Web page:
Lugging pt. 1: Why LUG? (And what the heck is that?)

Part of why I’m here as a regular contributor is to provide a sort of guide to emerging from the “dark ages.” Over the coming months I plan to write a little bit about various ways that people can become more active in different kinds of LEGO communities or activities. The order may not make sense for other people, but it’s autobiographical. I could start with how to write comments on TBB, but that would just be silly. I’ll just lead by bad example in that arena.

So I’ll start with LUGs. A LUG is a “LEGO user group,” and they take many forms, but mainly fall into three types: special interest (Battlestar Galactica, etc.), train, and geographical.

I am a member of a geographical LUG (SandLUG) that covers mainly San Diego, CA, though members travel from as far away as Los Angeles to attend our monthly meetings.

Some of the great things I’ve experienced in my particular LUG are:

LEGO Admiral Akbar

  1. Interaction with real people, including great builders who may not be very active online.
  2. Seeing fabulous creations in person.
  3. Family and food.
  4. Diversity in the backgrounds of the builders, their experience levels, skills and interests.
  5. Group activities like trading, contests, drafts and cooperative builds (more on those later).

(Above Right: SandLUG member Matt Armstrong’s [monsterbrick] bionicle Admiral Ackbar)

There is a lot of diversity in the dynamics of the LUGs out there, with some people having mediocre to bad experiences (complete with schisms and cliques). Some are just very different from my LUG because they’re more structured, exclusive or engage in different sorts of activities as well as regional or national variations. The good things I’ve experienced and described above could potentially exist in any LUG. I’d really appreciate feedback in the comments section about those differences because, well, I just like to learn stuff.

Think. Consider. Is this something you’re interested in doing? I know it is. You can’t hide it from me.

Next on an all-new Lugging: How to find a LUG.

7 comments on “Lugging pt. 1: Why LUG? (And what the heck is that?)

  1. buriedbybricks

    I would assume it would be seperate by sheer numbers. I doubt there are very many BSG or TrekLUGs, but Trains are popular regardless of the medium. We’ve had a huge train show in our city every year as far back as I can remember, but this was the first year that the members of NovaLUG visited an event. There were only three members there, but they caught the eye of every kid at the Children’s Expo. I’m looking into joining myself, then they would double their number of members in my province! lol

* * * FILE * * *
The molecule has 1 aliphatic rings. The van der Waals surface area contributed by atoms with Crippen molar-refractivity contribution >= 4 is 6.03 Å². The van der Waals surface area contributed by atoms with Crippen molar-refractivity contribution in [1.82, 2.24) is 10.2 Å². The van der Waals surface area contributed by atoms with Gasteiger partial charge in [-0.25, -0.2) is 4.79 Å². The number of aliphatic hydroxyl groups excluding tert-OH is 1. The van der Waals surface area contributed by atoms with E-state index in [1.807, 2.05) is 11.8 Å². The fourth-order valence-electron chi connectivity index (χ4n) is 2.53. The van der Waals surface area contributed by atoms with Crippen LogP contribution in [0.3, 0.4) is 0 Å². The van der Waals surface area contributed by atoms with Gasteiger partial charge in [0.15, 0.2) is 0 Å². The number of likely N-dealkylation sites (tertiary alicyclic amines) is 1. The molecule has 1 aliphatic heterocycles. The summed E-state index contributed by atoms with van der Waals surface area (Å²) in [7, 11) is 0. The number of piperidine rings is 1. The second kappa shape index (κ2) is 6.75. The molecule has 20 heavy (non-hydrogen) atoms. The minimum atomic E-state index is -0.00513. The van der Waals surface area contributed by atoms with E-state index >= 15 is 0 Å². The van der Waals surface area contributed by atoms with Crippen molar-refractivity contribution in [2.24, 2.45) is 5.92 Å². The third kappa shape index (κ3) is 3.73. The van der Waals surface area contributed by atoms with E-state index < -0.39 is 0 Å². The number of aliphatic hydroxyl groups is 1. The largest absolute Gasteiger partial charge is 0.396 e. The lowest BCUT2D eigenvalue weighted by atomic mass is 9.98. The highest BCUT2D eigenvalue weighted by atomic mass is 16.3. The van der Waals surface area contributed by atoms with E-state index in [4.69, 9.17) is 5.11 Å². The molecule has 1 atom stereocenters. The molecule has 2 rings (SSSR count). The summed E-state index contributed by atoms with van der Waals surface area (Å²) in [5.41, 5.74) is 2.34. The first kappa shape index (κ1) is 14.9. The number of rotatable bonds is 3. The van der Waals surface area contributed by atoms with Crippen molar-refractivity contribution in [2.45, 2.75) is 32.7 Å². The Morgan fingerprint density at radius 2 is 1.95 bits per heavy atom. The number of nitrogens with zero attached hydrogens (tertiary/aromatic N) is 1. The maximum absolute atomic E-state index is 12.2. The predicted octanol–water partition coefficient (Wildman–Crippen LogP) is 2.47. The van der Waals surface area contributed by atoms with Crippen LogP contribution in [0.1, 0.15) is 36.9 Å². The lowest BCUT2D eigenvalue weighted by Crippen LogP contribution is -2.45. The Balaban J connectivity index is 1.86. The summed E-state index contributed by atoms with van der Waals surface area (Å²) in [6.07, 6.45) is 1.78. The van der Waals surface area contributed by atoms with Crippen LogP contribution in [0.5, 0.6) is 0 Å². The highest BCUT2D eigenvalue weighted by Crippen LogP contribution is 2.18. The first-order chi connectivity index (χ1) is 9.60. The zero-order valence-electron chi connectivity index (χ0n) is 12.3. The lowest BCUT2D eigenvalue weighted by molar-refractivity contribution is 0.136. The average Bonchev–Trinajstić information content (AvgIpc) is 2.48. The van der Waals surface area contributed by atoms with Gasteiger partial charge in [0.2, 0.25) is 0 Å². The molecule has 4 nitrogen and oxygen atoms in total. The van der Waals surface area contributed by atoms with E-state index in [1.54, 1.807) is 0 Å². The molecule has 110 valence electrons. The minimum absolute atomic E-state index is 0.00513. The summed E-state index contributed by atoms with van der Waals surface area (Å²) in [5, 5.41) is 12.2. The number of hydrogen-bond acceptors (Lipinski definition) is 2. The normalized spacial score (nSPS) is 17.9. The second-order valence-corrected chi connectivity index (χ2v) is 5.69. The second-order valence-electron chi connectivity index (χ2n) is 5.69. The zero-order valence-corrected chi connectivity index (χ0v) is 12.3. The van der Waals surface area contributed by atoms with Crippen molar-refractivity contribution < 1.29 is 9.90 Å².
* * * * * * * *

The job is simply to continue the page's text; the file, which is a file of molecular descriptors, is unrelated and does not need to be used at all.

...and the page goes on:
2. Thanel Post author

    @ Cm2: buriedbybricks pretty much answers that exactly how I would have, though with more personal experience on his part. As I was cruising the web looking for LUGs, I found train LUGs were equal to or greater in numbers in some regions than general interest LUGs. From talking to other experienced luggers, each of those major types of LUGs have very different cultures and attitudes, because though LEGO binds them, they have very specific reasons for being in that kind of LUG.

  3. bruce n h

    Are there localized special interest LUGs that aren’t LTCs (LEGO Train Clubs)? I guess there are groups that get together to play Brickwarz, which might be considered a special interest LUG.

  4. Andromula

    Joining a general interest LUG is one of the best things that I’ve done. I’ve learned more than I could by just sitting and looking at my dinky computer screen. The best part about a LUG is the interaction with other FOLs. Talking on the computer is great and all, but you never really know a person until you actually meet them.

  5. Thanel Post author

    @ bruce n h: My impression is that special interest LUGs arent’s necessarily geographical, but they sort of gravitate based on where the members happen to live or the events/conventions they get involved in. ChiefLUG is mainly an online Battlsestar Galactica LUG, but I’m only aware of them doing displays on the West Coast of the US, with their hangar dispaly in Pasadena in May ’09 and the original display at BrickCon in Seattle Oct. ’08 (some members mail their creations to be displayed if they’re not able to attend).

    @ Andromula: At my very first SandLUG meeting, I watched LEGOLAND CA project designer Bill Vollbrecht fiddle with pieces as he chose them in a draft and do the LEGO equivalent of doodling as he waited for other people to make their picks. Fantastic little vehicle parts and architectural elements that he made in minutes, sometimes just seconds. Blew my mind.

  6. Grand Admiral

    @bruce n h: SEALUG in Seattle and DixieLUG in Atlanta are both general interest LUGs that are separate from the local LTCs.

    Some LTCs are rather focused on Train/Town, so general interest LUGs have appeal for a broader base.

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